WASHINGTON, DC – The Energy and Commerce committee today took action to protect hundreds of thousands of American jobs by approving legislation to ensure the continued beneficial use of coal ash materials.
After months of bipartisan negotiations, the committee passed H.R. 2273, the Coal Residuals Reuse and Management Act, with strong support by a vote of 35 to 12. The legislation, authored by Rep. David McKinley (R-WV), will strengthen management of coal combustion materials. The legislation is necessary to provide an appropriate regime for the safe management and disposal of coal combustion residuals, while also encouraging investment in recycling and beneficial reuse. The legislation is necessary to prevent EPA’s plans to classify coal ash as a hazardous material despite the findings of previous administrations and scientific studies that such a classification would be inappropriate.
Coal ash is widely used in construction products such as cement, concrete, wallboard, and roofing materials. The EPA’s misguided plan to regulate coal ash under Subtitle C of the Solid Waste Disposal Act would stigmatize this material, threatening jobs and the affordability of electricity. At least one analysis shows the administration’s regulatory plan could result job losses totaling over 300,000. McKinley’s bill will allow for the proper management of these materials in a way that protects both jobs and the environment.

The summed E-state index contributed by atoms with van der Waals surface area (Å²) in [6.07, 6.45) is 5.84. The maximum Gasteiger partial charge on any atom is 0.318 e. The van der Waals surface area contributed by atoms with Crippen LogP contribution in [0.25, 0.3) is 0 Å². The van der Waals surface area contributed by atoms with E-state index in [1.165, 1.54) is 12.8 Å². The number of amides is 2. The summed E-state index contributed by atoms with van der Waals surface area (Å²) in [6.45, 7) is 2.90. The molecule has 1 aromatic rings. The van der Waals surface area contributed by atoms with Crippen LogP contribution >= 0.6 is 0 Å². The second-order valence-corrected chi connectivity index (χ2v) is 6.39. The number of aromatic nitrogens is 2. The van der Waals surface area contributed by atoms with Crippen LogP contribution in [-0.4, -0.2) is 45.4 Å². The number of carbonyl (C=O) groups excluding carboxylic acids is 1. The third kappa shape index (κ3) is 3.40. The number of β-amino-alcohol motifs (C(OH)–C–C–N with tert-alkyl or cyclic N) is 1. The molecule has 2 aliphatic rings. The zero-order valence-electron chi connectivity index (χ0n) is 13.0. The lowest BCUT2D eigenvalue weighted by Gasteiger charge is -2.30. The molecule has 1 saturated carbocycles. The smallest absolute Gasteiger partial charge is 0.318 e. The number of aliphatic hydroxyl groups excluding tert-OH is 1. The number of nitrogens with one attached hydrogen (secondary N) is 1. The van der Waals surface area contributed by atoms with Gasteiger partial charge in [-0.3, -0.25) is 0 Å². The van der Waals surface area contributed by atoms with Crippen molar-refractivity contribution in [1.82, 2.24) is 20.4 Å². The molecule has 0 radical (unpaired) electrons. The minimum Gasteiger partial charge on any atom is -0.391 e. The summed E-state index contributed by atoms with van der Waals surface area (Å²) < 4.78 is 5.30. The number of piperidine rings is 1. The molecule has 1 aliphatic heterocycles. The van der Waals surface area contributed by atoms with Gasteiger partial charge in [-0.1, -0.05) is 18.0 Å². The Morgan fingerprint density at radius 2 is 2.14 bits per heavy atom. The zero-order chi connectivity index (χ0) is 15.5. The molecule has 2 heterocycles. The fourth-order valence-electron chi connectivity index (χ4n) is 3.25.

“I applaud Mr. McKinley and the subcommittee chairman, John Shimkus, for working with so many Members on both sides of the aisle to develop such a strong bill so we can move ahead with a solution to the EPA’s wrong-headed coal ash proposal. Beneficial reuse of coal combustion residuals benefits the economy and jobs as well as the environment,” said Energy and Commerce Chairman Fred Upton (R-MI). “As a result of their efforts, the bill received a strong bipartisan vote today and will see a greater likelihood of becoming law.”